Anna Lidström

2016-09-23 08:00

Discarded clothes can provide new business chances

A garment is used, on average, for two years before it is perhaps given away or, in the worst case, thrown away. But in the project Re:Textile Factory, new knowledge on industrial methods to extend the length of time garments are used is being created. One of the goals is new thinking as early as during the design process.

Anna Lidström is a fashion designer, stylist, and artistic leader within the project Re:Textile, which develops structures for re-design as a business possibility. She gives courses at the Swedish School of Textiles in Borås and she is behind the new project Re: Textile Factory.

“It is an extension of Re:Textile’, she says. ‘I see a design challenge in the rejected and also think that we are, too often, narrow-minded and stuck in a rut.”

She has created test collections that are now exhibited on Re:Textile Factory’s premises in the Textile Fashion Center. Skirts, tops, and jackets have been given new expression through embroidery or rhinestones. Garments that originally were not from the sameDays of Knowledge
To fund the "Re:Textile Factory" project, Sparbanksstiftelsen Sjuhärad is providing SEK 560 000. This money will be awarded on 19 October at Days of Knowledge, a ceremony at which the University of Borås honours research and education. The event is arranged by the University of Borås, City of Borås, Sparbanksstiftelsen Sjuhärad and Swedbank Sjuhärad.
collection can actually do that if they are given a common denominator: embroidery, prints, or something else.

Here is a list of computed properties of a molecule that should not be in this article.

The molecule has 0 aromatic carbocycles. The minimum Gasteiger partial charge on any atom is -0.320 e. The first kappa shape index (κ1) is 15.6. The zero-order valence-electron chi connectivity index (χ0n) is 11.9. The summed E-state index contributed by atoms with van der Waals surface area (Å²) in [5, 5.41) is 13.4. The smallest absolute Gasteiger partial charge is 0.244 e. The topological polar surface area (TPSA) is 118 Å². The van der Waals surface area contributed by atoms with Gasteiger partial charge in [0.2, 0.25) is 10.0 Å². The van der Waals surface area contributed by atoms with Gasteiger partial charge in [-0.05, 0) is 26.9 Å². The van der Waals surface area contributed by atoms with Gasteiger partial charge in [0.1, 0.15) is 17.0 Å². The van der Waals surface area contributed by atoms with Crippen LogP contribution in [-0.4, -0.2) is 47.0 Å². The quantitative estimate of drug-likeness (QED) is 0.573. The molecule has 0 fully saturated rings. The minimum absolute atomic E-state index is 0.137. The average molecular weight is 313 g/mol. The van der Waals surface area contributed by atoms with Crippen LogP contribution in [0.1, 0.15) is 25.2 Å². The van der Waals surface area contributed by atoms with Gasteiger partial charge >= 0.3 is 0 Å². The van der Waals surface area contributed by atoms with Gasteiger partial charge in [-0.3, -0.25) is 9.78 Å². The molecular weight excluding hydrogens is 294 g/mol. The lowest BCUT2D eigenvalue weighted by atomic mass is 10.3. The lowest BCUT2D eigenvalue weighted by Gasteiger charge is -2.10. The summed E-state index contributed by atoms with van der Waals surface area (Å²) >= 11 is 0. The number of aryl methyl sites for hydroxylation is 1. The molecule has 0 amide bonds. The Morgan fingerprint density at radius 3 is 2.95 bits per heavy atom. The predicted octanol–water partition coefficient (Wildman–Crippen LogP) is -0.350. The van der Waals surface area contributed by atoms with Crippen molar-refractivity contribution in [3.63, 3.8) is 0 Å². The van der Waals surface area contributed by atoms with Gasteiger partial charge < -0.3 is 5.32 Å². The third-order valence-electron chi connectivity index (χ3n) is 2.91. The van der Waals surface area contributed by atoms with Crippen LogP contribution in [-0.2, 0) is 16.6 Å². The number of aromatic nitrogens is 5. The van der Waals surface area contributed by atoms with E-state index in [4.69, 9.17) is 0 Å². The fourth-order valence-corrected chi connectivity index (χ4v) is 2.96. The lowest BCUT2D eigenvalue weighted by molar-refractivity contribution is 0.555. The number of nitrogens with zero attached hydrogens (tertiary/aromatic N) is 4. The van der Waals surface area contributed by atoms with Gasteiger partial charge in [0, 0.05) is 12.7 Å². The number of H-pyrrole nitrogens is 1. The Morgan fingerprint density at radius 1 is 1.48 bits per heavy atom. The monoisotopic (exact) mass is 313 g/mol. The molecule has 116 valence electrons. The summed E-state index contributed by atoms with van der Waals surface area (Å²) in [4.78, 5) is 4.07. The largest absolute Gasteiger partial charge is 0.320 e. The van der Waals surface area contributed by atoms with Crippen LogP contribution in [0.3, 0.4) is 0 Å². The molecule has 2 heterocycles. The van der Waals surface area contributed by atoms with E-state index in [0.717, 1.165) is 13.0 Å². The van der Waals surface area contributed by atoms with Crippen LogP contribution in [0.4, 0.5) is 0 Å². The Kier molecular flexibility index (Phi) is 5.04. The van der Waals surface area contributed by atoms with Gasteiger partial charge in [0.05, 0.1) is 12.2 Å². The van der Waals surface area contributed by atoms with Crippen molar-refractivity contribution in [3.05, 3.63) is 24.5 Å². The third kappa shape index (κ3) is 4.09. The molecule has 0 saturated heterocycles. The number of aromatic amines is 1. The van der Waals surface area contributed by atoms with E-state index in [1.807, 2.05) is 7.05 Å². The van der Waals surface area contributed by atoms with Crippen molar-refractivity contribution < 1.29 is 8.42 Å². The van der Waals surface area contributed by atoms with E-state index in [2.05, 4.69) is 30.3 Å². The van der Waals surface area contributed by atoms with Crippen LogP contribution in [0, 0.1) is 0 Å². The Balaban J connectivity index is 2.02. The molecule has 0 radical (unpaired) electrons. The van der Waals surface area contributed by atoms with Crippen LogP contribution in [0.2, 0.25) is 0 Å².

“Instead of selling overproduced garments at a discount, business can give them a new life, and perhaps find new target audiences”, she says, and shows how cut-off traditional work trousers have been toughened up for the trend-aware through, for example, being made more figure-hugging.

Or take a sweatshirt in size 4XL that received two eyelets and large metal hook in front in order to create a new silhouette and fit a woman who wears a size 38. Voilà—a representative top for women. Or the jean jacket with a careful cut that has become an interesting, airy garment with a completely different style.

In these cases, changes have been made to completed garments, but it would be ideal if, already during the design process, there were plans for how the garment could be changed later, Anna Lidström proposes.

“Businesses, fashion students, or other actors should be able to come to Re:Textile factory to develop their ideas and test if they are feasible. We offer design competence within design techniques and are now going to acquire technical equipment for labs, for example 3D printers and vacuum presses to press together different materials.”

The project intends, through educational programmes and systems for sustainable design, to unite design processes with business models and supply chains. It will also support small and large textile and fashion companies, as well as machine manufacturers, recycling companies, and charity organisations.

“I hope for a change within the fashion industry so that design development will lead to business development and not the other way around!”

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